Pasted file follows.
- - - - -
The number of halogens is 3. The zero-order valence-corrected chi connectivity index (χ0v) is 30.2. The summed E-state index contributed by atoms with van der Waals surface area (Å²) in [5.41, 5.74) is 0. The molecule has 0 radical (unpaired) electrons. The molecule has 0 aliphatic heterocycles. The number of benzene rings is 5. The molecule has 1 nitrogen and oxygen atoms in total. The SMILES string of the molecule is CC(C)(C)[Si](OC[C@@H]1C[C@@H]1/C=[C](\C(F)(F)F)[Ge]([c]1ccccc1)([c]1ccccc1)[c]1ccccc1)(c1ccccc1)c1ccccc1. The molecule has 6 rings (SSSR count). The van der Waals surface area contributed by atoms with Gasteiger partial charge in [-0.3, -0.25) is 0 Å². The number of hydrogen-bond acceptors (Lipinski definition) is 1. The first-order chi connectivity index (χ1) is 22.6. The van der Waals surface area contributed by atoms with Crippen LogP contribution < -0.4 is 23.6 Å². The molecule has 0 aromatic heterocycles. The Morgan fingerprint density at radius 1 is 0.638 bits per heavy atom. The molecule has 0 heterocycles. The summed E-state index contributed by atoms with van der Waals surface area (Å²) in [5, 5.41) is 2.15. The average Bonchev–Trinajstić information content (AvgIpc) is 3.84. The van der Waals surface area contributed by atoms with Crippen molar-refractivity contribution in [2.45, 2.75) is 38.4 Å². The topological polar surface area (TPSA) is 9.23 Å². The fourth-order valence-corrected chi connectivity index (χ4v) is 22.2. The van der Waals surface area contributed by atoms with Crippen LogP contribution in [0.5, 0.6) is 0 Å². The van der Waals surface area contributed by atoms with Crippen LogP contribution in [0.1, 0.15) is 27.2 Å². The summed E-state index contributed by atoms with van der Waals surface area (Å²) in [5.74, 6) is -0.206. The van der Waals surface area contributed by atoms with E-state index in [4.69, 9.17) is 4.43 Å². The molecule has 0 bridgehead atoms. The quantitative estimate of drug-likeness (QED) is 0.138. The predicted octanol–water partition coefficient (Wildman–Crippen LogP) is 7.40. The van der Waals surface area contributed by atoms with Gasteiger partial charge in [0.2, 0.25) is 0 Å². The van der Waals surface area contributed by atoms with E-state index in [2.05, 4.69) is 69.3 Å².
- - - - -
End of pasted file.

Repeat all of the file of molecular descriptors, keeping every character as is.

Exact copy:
The number of halogens is 3. The zero-order valence-corrected chi connectivity index (χ0v) is 30.2. The summed E-state index contributed by atoms with van der Waals surface area (Å²) in [5.41, 5.74) is 0. The molecule has 0 radical (unpaired) electrons. The molecule has 0 aliphatic heterocycles. The number of benzene rings is 5. The molecule has 1 nitrogen and oxygen atoms in total. The SMILES string of the molecule is CC(C)(C)[Si](OC[C@@H]1C[C@@H]1/C=[C](\C(F)(F)F)[Ge]([c]1ccccc1)([c]1ccccc1)[c]1ccccc1)(c1ccccc1)c1ccccc1. The molecule has 6 rings (SSSR count). The van der Waals surface area contributed by atoms with Gasteiger partial charge in [-0.3, -0.25) is 0 Å². The number of hydrogen-bond acceptors (Lipinski definition) is 1. The first-order chi connectivity index (χ1) is 22.6. The van der Waals surface area contributed by atoms with Crippen LogP contribution < -0.4 is 23.6 Å². The molecule has 0 aromatic heterocycles. The Morgan fingerprint density at radius 1 is 0.638 bits per heavy atom. The molecule has 0 heterocycles. The summed E-state index contributed by atoms with van der Waals surface area (Å²) in [5, 5.41) is 2.15. The average Bonchev–Trinajstić information content (AvgIpc) is 3.84. The van der Waals surface area contributed by atoms with Crippen molar-refractivity contribution in [2.45, 2.75) is 38.4 Å². The topological polar surface area (TPSA) is 9.23 Å². The fourth-order valence-corrected chi connectivity index (χ4v) is 22.2. The van der Waals surface area contributed by atoms with Crippen LogP contribution in [0.5, 0.6) is 0 Å². The van der Waals surface area contributed by atoms with Crippen LogP contribution in [0.1, 0.15) is 27.2 Å². The summed E-state index contributed by atoms with van der Waals surface area (Å²) in [5.74, 6) is -0.206. The van der Waals surface area contributed by atoms with E-state index in [4.69, 9.17) is 4.43 Å². The molecule has 0 bridgehead atoms. The quantitative estimate of drug-likeness (QED) is 0.138. The predicted octanol–water partition coefficient (Wildman–Crippen LogP) is 7.40. The van der Waals surface area contributed by atoms with Gasteiger partial charge in [0.2, 0.25) is 0 Å². The van der Waals surface area contributed by atoms with E-state index in [2.05, 4.69) is 69.3 Å².